Seven-months ago, Nestle’s share price hovered around a five-year low of N591.95, which we linked to a combination of fundamental concerns and absence of portfolio flows (See report: Nestle Nigeria plc: Short on foreign love). Fast-forward to current period, the company’s stock price now trades at an unprecedented high of N1,208. In terms of fundamentals, the company has witnessed a marked turnaround in operating performance—a consequence of price hikes across product portfolio, operational efficiency, and tempered FX loss. In addition to these, the current share price rally appears to have benefited from improved foreign appetite for naira equities which greeted CBN’s introduction of the Investors and Exporters Window (IEW) in April – Nestle has gained 63% post the introduction of the I&E window. However, we think revenue growth momentum over the forecast horizon will be tamer relative to current run rate.

 

Price hikes and lower FX losses shore up earnings

Over H1 17, Nestle’s revenue surged 52% YoY to N121.9 billion largely reflecting the impact of price hikes across product portfolio (YoY: 40%-70%). That said, an upswing in prices of key inputs (YoY: Maize: +110%, Sorghum: +109%, Refined sugar: +99.5%) drove a 26.1pps YoY rise in COGS (H1 17: +54.2%). Consequently, gross margin contracted 100bps YoY to a low of 39.7% in H1 17 (6-year H1 average: 42%).

Further down, Nestle recorded lower FX losses in the review quarter (-60% YoY to N5.2 billion) which was underpinned by a softer YoY depreciation of the naira. Despite the improved year-on-year picture, Nestle’s Q2 17 FX loss of N4.1 billion was 3.4x higher QoQ. We attribute this quarterly jump to a revaluation of the company’s dollar-denominated shareholder loans at the recently introduced NAFEX rate. Overall, Nestle reported net finance expense of N2.2 billion (YoY: -84%, Q1 17: N1.1 billion in net finance income) in the review period.

In addition, Nestle also effected a part repayment of N20.8 billion on FCY loans owed (N38.3 billion due in 2017) that drove its cash balance lower to N57 billion (-17% QoQ).

The foregoing combined with lower effective taxes paid over H1 17(-7pps YoY to 32.3%) underpinned a 29.9x YoY jump in earnings to N16.5 billion. (EPS: N20.88)

 

Earnings momentum tapers beyond FY 17

Going into H2 17, we expect depressed real income to leave volume growth subdued across the product portfolio even as improved FX supply provides impetus for higher competition from imports and smaller domestic competitors. However, as in H1 17, Nestle’s upward price adjustment should keep revenue at elevated levels relative to 2016 albeit with tamer growth in YoY revenue 1 As at H1 17, Nestle’s net cash position stood at N14 billion (H2 16: N681.9 million). Earnings momentum tapers beyond FY 17 Price hikes and lower FX losses shore up earnings given the base effect from prices over H2 16. As such, we expect Nestle’s topline to rise 37.5% YoY to N250.1 billion (H1 17: +39.7% YoY) over FY 17.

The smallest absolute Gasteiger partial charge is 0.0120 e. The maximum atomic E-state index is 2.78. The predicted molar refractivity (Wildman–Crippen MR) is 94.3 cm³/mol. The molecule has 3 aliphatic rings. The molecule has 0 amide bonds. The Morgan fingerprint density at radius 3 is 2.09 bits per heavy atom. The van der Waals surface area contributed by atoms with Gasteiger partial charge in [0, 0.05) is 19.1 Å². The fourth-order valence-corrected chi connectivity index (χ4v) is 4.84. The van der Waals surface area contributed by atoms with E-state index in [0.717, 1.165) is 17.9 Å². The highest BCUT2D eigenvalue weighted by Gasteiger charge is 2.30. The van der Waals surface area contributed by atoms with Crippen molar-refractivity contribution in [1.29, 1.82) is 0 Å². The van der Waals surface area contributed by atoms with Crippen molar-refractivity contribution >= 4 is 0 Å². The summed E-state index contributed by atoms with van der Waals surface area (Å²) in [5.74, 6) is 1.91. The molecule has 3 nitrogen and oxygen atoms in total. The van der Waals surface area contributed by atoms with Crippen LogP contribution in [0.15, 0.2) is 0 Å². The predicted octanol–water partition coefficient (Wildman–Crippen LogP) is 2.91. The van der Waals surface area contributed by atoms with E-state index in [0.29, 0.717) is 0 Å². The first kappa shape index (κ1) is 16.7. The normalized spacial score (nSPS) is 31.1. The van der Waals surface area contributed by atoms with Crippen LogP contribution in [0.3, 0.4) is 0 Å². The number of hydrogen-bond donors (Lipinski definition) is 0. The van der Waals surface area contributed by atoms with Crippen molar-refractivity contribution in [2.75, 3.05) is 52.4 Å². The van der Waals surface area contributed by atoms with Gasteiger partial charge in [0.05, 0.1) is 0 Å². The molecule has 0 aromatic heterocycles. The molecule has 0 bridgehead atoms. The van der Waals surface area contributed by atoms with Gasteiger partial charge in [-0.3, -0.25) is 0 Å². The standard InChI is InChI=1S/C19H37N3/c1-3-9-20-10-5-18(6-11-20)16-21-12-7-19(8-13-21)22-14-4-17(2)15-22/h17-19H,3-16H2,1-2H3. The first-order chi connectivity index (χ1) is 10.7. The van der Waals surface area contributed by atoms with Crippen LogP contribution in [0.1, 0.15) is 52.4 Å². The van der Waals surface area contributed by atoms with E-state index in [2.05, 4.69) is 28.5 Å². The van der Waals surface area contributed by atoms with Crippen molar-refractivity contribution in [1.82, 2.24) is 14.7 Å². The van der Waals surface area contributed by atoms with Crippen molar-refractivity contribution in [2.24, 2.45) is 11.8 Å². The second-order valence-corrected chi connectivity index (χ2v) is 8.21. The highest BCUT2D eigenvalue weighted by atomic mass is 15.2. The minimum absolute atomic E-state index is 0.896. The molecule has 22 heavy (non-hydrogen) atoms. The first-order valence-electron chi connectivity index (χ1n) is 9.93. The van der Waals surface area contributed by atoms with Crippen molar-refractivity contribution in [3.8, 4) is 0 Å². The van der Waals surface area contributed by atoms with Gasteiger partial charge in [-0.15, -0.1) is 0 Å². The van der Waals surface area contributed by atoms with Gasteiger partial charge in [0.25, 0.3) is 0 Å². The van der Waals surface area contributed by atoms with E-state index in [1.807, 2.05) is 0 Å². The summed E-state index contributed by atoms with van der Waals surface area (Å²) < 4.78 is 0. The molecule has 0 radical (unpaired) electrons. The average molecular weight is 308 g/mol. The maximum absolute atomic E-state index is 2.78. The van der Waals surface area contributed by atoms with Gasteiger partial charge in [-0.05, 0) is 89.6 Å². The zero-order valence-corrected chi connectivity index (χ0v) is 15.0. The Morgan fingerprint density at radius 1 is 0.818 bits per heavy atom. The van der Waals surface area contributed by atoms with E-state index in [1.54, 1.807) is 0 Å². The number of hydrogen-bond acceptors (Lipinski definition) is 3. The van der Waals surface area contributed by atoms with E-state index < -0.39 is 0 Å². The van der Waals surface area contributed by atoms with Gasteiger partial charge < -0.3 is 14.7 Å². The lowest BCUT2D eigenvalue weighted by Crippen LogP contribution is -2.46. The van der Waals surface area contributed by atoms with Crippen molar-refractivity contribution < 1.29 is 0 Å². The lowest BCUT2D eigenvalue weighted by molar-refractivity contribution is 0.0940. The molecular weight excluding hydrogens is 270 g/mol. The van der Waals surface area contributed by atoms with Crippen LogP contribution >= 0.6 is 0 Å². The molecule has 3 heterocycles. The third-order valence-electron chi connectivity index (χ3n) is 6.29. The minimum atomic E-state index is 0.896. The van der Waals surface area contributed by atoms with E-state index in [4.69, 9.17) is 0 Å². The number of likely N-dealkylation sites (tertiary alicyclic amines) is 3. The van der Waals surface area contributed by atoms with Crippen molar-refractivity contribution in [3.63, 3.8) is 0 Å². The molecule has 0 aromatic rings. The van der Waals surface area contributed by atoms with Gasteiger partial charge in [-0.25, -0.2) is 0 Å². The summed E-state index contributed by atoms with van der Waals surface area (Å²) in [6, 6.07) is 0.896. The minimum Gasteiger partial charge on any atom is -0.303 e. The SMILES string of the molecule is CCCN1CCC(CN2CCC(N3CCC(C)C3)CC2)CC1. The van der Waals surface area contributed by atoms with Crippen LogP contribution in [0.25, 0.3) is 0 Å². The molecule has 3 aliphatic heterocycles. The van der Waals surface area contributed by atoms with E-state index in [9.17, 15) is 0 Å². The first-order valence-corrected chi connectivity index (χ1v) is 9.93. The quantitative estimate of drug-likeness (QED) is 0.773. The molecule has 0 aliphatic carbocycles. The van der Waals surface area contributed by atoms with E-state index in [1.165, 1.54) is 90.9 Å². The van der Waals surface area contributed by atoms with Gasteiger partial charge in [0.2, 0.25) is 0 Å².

For input costs, we expect a more modest rise as lower diesel prices taper transport-induced food inflation pressures with improved market supply in the seasonal main harvest of Q4 16 also expected to moderate prices of farm produce. Against this backdrop, we project a COGS to sales ratio of 59.1% over 2017 (H1: 60.3%, H2 17: 58.1%) which translates to a gross profit of N102.05 billion with corresponding margin of 41%.

We have similarly revised our projections for Nestle’s interest income more than two-fold higher YoY to N10.2 billion (H1 17: N5.2 billion) owing to the company’s sizeable cash balances (+55% YoY to N57 billion) while finance expense has been upwardly reviewed (-48% YoY to N10.8 billion) to reflect higher run rate on interest payments over H1 17. On balance, we forecast FY 17 net finance income of N590 million (FY 16: net finance expense: N16.7 billion). Cumulative impact of our adjustments translates to FY 17E PBT and PAT of N57.4 billion (2.7x YoY) and N39.1 billion (4.9x YoY) respectively.

Beyond 2017, we view price-induced revenue growth as unstainable and project a volume-led increase in turnover over our forecast horizon (2018- 2022). On this wise, we note rising cost of living and weak consumer income as potential drags to growth. Hence, we project a 9% revenue CAGR over our forecast horizon, which is much lower than the 13% in the five years ending December 2015. Whilst we project a slowdown in COGS (CAGR: +7%) over our forecast horizon, as the transitory nature of transport-induced food inflation wanes, the deceleration in top-line should apply downward pressure on gross profit (2017-2022 CAGR: +11% vs. 13% between 2010 and 2015). In addition, we have revised our projections for net finance expense lower over our forecast horizon as Nestle repays its outstanding FX debt to its parent (2017-2022 CAGR: +30% vs. 45% between 2010 and 2015). Leaving our OPEX growth unchanged at 14%, we project slower rise in earnings (2017-2022 CAGR: +7%) going forward.

Nestle trades at current and forward P/Es of 40x and 24.79x respectively vs. 29x and 17.4x for its Bloomberg MEA peers. Relative to its five-year historical average, the stock’s P/E is also higher. Given the more subdued economic picture (IMF’s average five-year growth forecast: Nigeria: 1.6%, MENA: 3.1%), we think that the premium is unjustified. We have a SELL rating on the stock with a FVE of N879.93.

 

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